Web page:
Review by Gordon Justesen
Stars: Antonio Banderas,
Angelina Jolie, Thomas Jane, Jack Thompson
Director: Michael Cristofer
Audio: Dolby Digital 5.1, French, Spanish, & Portuguese Dolby Digital 5.1
Video: Anamorphic Widescreen 2.35:1
Features: See Review
Length: 118 Minutes
Release Date: March 26, 2002
“You cannot walk away from
The first time I saw the preview trailer for Original
Sin, it was at a screening of the movie Bounce, released in late
2000. The release of the movie itself was delayed until late summer 2001, a
decision that must have been made once it became clear that Angelina Jolie’s
other summer release, Tomb Raider,
had hit blockbuster status. All along, MGM must have never had complete faith in
the movie, especially when its opening weekend contenders are no less than Rush
Hour 2 and The Princess Diaries.
Having finally seen the movie, I can certainly say that while it boasts two
strong leading stars, Original Sin is the type of cheap thriller that is best suited for cable TV,
particularly those cheeseball USA network original movies of yesteryear.
Set in Havana in
the late 1800s, the movie stars Antonio Banderas as Luis, a prosperous man whose
wealth comes from his coffee planting business. He has the money and the life
any man would kill for, but the one thing he wants, which he doesn’t have, is
to be married and totally in love. What he requires of his bride are truth,
kindness, and young enough to bare children. He soon imports his bride to be
from the United States. Her name is Julia (Angelina Jolie), a devilish beauty
who is looking to start a new life in Havana and leave her past behind. They
first got to know each other through letters they have sent to one another,
though she appears nothing like she does in the accompanying photos.
The two are soon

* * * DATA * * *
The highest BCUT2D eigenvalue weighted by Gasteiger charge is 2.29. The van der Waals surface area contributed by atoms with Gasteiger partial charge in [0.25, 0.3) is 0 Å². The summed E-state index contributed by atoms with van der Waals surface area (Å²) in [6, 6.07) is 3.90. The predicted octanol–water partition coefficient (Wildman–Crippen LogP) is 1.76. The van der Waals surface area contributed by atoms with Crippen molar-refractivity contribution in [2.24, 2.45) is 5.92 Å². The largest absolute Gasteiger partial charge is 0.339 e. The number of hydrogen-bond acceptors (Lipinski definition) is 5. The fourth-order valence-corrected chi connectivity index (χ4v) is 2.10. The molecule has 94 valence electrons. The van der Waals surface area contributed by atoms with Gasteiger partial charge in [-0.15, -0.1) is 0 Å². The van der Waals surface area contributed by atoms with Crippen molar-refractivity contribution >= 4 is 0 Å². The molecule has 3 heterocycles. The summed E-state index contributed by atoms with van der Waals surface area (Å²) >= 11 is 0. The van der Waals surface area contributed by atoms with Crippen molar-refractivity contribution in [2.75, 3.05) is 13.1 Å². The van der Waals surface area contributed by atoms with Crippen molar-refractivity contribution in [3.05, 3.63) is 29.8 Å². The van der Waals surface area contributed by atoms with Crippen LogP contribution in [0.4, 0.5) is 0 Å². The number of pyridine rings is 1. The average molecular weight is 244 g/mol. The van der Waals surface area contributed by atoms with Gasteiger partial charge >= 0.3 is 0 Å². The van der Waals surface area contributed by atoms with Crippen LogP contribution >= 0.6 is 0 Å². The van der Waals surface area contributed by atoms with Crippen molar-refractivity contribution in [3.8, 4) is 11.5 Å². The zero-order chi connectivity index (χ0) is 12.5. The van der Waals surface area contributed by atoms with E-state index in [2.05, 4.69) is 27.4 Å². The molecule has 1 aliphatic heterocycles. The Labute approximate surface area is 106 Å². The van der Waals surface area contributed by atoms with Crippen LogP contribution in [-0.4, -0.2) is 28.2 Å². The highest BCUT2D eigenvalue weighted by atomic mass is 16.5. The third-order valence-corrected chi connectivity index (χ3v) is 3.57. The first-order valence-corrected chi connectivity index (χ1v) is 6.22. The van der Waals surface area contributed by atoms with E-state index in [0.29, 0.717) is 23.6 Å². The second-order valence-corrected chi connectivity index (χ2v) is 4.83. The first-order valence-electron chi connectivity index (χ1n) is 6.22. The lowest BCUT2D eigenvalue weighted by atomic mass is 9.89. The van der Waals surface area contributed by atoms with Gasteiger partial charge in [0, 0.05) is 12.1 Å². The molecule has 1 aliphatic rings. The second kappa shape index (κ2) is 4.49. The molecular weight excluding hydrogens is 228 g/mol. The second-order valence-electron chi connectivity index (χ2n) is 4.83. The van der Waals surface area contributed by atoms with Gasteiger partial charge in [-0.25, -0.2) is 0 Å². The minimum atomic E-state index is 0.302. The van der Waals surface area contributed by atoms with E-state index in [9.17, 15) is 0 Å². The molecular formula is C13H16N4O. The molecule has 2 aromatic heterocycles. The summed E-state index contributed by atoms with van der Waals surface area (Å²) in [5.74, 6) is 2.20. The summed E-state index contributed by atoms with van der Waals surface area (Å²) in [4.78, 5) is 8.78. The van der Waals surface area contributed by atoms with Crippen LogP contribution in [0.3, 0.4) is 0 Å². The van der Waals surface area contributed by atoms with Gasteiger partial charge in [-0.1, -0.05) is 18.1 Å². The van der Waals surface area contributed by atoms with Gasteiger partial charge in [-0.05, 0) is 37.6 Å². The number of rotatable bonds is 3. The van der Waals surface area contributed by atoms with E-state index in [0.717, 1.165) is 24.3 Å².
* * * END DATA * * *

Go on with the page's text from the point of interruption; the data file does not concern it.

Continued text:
married, and begin a sweet happy engagement with one another, at least that what
it looks like. Luis has soon given her access to all of his financial resources.
Anyone who’s seen Martin Scorsese’s Casino as many times as I
have will instantly know how that gesture will turn out. In the midst of their
passion-filled marriage, Luis is encountered by a private investigator (Thomas
Jane), who claims to have been hired by Julia’s sister to check up on her
whereabouts and well being. And what do you know, not too long after she has
indeed gotten control of his heart and that Luis discovers that the woman he
married is really an imposter, Julia suddenly disappears with all of Luis’
money and possessions. Desperate to get everything he lost back, Luis engages in
a pursuit of Julia. It’s all in question that when he reaches her, will he
kill her in rage, or give her one more chance? Will she come back to him, or
does she have more treacherous surprises in store? At that point, I just about
asked myself, “Do I really care?” My guess is you really have to be very
involved in the story by this point, and I wasn’t involved for a single
It’s really hard
to care about the outcome of the tired plot. The only reason this movie will
garner any viewers are the love scenes between Jolie and Banderas, and I must
confess, Ms. Jolie is always a pleasure to look at without any clothes on.
However, these love scenes are very few and they are very much overshadowed by
the overwrought story.
is all style and absolutely no substance whatsoever.
MGM has issued a fair and
generally decent anamorphic transfer that has its share of flaws, but not as
many has the movie itself. Scenes in lighter areas are the best moments, and the
scenery of Havana looks rather nicely in this presentation. It’s only the
darker lit scenes that pale in comparison. A number of these scenes include
moments of grain and loss of definition. A mixed looking disc, but not a
horrendous looking one by far.
This is mostly a picture
made up of dialogue, but it does have its share of supposedly suspenseful
moments, which are heard nicely well in this 5.1 audio mix. There’s also a
beauty of musical score by the brilliant Terence Blanchard, a veteran of Spike
Lee movies, whose music is the best thing about the movie. Spoken words come
through as clearly as can be, making this an adequately done presentation.
The main highlight of this
release is the fact that it’s an unrated version, including around two minutes
of footage considered too racy for theaters. On the features level, MGM seems to
have strayed far from their usual “Special Edition” brilliance. Included is
a running commentary by director Michael Cristofer, a music video for Gloria
Estefan’s song “You Can’t Walk Away From Love”, an animated photo
gallery, and trailers for this film and the much superior release, Hart’s